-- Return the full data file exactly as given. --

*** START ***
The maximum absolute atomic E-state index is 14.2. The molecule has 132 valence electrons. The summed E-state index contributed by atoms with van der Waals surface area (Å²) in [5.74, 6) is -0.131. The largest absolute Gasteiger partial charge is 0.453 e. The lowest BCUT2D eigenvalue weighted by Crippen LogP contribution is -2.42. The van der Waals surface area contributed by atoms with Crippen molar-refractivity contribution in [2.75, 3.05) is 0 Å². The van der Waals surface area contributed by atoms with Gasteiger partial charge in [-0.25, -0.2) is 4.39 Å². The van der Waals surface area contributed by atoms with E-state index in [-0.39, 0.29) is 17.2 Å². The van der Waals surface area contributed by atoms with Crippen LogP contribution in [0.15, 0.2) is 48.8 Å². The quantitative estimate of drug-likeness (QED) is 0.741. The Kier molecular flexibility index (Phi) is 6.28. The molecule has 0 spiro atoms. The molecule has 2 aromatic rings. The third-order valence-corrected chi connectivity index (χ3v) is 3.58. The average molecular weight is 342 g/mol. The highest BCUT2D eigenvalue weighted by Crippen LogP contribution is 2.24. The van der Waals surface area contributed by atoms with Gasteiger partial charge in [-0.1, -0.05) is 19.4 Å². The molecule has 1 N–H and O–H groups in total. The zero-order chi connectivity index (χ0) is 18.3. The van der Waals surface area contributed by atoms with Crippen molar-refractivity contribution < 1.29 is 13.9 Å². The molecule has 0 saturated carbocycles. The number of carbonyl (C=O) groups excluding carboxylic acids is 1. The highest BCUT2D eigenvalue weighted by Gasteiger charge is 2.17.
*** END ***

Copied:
The maximum absolute atomic E-state index is 14.2. The molecule has 132 valence electrons. The summed E-state index contributed by atoms with van der Waals surface area (Å²) in [5.74, 6) is -0.131. The largest absolute Gasteiger partial charge is 0.453 e. The lowest BCUT2D eigenvalue weighted by Crippen LogP contribution is -2.42. The van der Waals surface area contributed by atoms with Crippen molar-refractivity contribution in [2.75, 3.05) is 0 Å². The van der Waals surface area contributed by atoms with Gasteiger partial charge in [-0.25, -0.2) is 4.39 Å². The van der Waals surface area contributed by atoms with E-state index in [-0.39, 0.29) is 17.2 Å². The van der Waals surface area contributed by atoms with Crippen LogP contribution in [0.15, 0.2) is 48.8 Å². The quantitative estimate of drug-likeness (QED) is 0.741. The Kier molecular flexibility index (Phi) is 6.28. The molecule has 0 spiro atoms. The molecule has 2 aromatic rings. The third-order valence-corrected chi connectivity index (χ3v) is 3.58. The average molecular weight is 342 g/mol. The highest BCUT2D eigenvalue weighted by Crippen LogP contribution is 2.24. The van der Waals surface area contributed by atoms with Gasteiger partial charge in [-0.1, -0.05) is 19.4 Å². The molecule has 1 N–H and O–H groups in total. The zero-order chi connectivity index (χ0) is 18.3. The van der Waals surface area contributed by atoms with Crippen molar-refractivity contribution < 1.29 is 13.9 Å². The molecule has 0 saturated carbocycles. The number of carbonyl (C=O) groups excluding carboxylic acids is 1. The highest BCUT2D eigenvalue weighted by Gasteiger charge is 2.17.